Study Links Higher Level Of Exercise To 25% To 32% Lower Risk Of All-Cause Mortality from Natural Blaze
Study links higher level of exercise to 25% to 32% lower risk of all-cause mortality in people with type 2 diabetes
New research presented at this year’s Annual Meeting of the European Association for the Study of Diabetes (EASD), held online this year, shows that having a greater exercise capacity is associated with a significantly decreased all-cause mortality risk of between 25-33% in people with type 2 diabetes (T2D). The study was conducted by Dr Yun-Ju Lai and colleagues at Puli branch, Taichung Veterans General Hospital, Nantou, Taiwan.
Exercise improves insulin sensitivity, reduces the risk of cardiovascular disease, and inhibits inflammatory cytokines: types of signalling proteins which trigger an inflammatory response. These cytokines are produced by cells of the immune system and are a vital part of how the body responds to the presence of potential disease-causing agents, but excessive chronic production can contribute to inflammatory diseases (which include diabetes). Despite this, the effect of exercise on all-cause mortality in people with T2D has not been fully explored.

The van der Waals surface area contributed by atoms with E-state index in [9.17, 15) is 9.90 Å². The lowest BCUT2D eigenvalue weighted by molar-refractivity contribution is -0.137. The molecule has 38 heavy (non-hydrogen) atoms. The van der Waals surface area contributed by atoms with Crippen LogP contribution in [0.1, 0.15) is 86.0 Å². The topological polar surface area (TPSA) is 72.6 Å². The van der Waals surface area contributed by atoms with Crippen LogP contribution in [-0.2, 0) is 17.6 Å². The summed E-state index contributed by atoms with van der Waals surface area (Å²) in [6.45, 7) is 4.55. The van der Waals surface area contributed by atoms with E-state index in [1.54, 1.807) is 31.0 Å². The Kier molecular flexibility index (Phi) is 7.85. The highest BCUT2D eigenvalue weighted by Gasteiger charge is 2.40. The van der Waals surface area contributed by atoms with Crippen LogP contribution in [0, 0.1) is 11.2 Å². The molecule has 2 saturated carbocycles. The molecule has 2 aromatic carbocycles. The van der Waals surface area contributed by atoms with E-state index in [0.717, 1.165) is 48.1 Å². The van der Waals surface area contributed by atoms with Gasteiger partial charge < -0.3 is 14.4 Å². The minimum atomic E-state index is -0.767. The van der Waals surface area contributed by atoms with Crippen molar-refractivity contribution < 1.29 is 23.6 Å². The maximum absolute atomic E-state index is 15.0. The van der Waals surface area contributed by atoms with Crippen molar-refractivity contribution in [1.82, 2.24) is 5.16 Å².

The research was based on data drawn from the National Health Interview Survey (NHIS) and the National Health Insurance research database in Taiwan. The NHIS has taken place every four years from 2001 onwards, and details of individuals participating were obtained at baseline through face to face interviews.
The study used information about the characteristics of each participant, including their socioeconomic status, health behaviours, and exercise habits obtained from surveys performed in 2001, 2005, 2009, and 2013. Comorbidities among individuals taking part in the surveys were confirmed by referencing National Health Insurance research database records from 2000-2016, and their health status was followed-up until 31 December 2016. Finally, the team performed statistical analyses to evaluate the relationship between exercise capacity and all-cause mortality, the latter having been determined by referencing the National Registration of Death System in Taiwan.